Tying science to policy — for Iowa

Iowans can do better for the environment and should.

160915-59170_dox35x45The Iowa Policy Project has always enlisted the help of students and professors or former professors from Iowa colleges to help produce good research.

IPP founder and researcher David Osterberg, left, in his job as a professor of Public Health at the UI, has been part of the annual statement on climate change signed by researchers and teachers at all the colleges and universities in Iowa.

This year’s statement, released today with 187 signers from 39 Iowa colleges and universities, is about farming to sequester carbon and improve water quality: The Multiple Benefits of Climate-Smart Agriculture.

An excerpt:

Farmers and land managers who have implemented proven conservation practices have positioned Iowa to lead implementation of Climate‐Smart Agriculture. Iowa’s leadership through wider adoption of conservation practices will benefit our state, while these practices lessen human contribution to net greenhouse gas emissions. …

We, as Iowa educators, believe Iowa should play a leadership role in this vital effort, just as our state has already done for wind energy.

Find the full statement here.

Find the news release here.

The statement envisions “a multi‐faceted vision for land stewardship by vigorously implementing federal, state, and other conservation programs” to generate a more diverse landscape. It concludes:

Such a landscape would benefit all Iowans by transforming Iowa’s vast croplands into resources that simultaneously generate food, feed, fuel, a healthier climate, better soils, wildlife habitat, and cleaner waters.

The lead authors are Chris Anderson, who has served as assistant director of Iowa State University’s climate science program, and Jerry Schnoor, co-director of the UI Center for Global and Regional Environmental Research, with editorial assistance from senior science writer Connie Mutel of the UI.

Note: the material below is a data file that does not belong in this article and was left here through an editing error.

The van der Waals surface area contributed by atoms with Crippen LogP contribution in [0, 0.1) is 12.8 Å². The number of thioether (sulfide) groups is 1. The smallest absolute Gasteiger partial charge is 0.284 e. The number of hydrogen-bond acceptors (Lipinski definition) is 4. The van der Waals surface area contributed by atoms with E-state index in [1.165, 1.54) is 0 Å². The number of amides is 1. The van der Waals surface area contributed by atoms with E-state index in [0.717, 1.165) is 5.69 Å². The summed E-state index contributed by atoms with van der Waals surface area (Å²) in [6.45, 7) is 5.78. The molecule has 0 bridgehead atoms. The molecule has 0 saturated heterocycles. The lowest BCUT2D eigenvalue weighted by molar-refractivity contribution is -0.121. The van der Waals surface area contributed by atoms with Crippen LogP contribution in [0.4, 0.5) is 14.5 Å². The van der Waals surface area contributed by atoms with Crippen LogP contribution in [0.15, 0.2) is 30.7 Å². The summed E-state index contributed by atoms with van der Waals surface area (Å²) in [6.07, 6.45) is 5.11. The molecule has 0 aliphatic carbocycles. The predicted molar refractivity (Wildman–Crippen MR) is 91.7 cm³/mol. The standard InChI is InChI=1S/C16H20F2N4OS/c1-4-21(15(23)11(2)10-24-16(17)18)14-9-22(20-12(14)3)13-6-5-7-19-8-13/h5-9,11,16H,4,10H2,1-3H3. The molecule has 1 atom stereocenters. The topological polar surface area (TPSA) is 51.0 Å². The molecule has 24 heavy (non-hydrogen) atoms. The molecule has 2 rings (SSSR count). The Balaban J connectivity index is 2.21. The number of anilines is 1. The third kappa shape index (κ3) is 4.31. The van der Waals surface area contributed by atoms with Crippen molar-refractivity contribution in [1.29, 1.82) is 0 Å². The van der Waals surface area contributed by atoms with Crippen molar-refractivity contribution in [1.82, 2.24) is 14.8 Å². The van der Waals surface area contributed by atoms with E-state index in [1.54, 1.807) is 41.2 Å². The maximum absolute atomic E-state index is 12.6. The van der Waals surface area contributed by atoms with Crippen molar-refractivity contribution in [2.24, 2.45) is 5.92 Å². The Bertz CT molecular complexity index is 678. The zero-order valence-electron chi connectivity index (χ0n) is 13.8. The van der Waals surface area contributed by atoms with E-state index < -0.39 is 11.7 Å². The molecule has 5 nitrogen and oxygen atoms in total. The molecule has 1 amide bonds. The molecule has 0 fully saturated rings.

Also contributing were: Gene Takle, Diane Debinski and David Swenson, ISU; David Courard-Hauri, Drake; Neil Bernstein, Mount Mercy; Peter Thorne, Greg Carmichael, Elizabeth Stone and David Osterberg, UI; and Kamyar Enshayan, University of Northern Iowa.

The issues raised in this statement fit well with our work at the Iowa Policy Project. We produce papers on water quality and confined animal agriculture, and connect these issues to public policy impacts. What we do at this small policy institute fits into larger questions addressed by academics and policy people in the state.

Iowans can do better for the environment and should.

Big state, big issues — an obligation for all

We all have an obligation to clean up our rivers lakes and streams and no sector can be exempt. It is not a voluntary matter.

160104-osterberg-map-7x7I put up a new map at the IPP office this morning. It’s a big one — about 4 feet by 6 feet, and it’s impressive on a wall.

What makes it more impressive comes when you think of what that map represents, some 36 million acres of land, and to think of how those acres are used, and what we are doing to protect them.

Even though it’s mainly a road map, we see those roads plotted on a landscape that we know is mostly farmland — rivers, lakes and streams running through it, and dominated by it.

Each five years the United States Department of Agriculture puts out a census of agriculture. The last one from 2012 shows just how agriculture dominates our land. About 24 of the 36 million acres are in cropland nearly all corn and soybeans — though even more land is agricultural since activities like grazing push the total of ag land well beyond 30 million acres. Cropland, woodland and pasture make up so much of the landscape that the category house lots, ponds, roads, wasteland, etc. makes up only 1.4 million acres, or less than 5 percent of the total.

IPP pointed out in a 2010 report Solution to Pollution: It Starts on the Farm that so little land in Iowa is devoted to urban uses (lawns or golf courses) that even if urban application rates of Nitrogen and Phosphorous fertilizer were much higher than that on farms, only 2 percent of the pollution from land application of fertilizer comes from lawns and golf courses.

When sewage treatment plants are included in the urban share of nutrient pollution, agriculture still dominates.

So the take-away message — water pollution in Iowa comes from agricultural land. We all have an obligation to clean up our rivers, lakes and streams and no sector can be exempt — particularly the biggest one. It is not a voluntary matter.

IPP-osterberg-75Posted by David Osterberg, co-founder of the Iowa Policy Project

Addressing water pollution no matter the source

We all have an obligation to clean up our rivers, lakes and streams and no sector can be exempt. It is not a voluntary matter.

The Iowa Policy Project keeps producing good reports about the causes of water pollution and how to address it.

Our report last week, Managing Water Pollution With Urban Wetlands: How Cities Reduce Contamination from Farms and Urban Development, was released on October 30. This IPP report, authored by J. Elizabeth Maas & E. Arthur Bettis, received a great deal of media attention. It was front page above the fold in both the Cedar Rapids Gazette and the Iowa City Press-Citizen. It was also covered by the Des Moines Register, Iowa Public Radio and WHO Radio, and the subject of a talk show on KVFD-AM in Fort Dodge.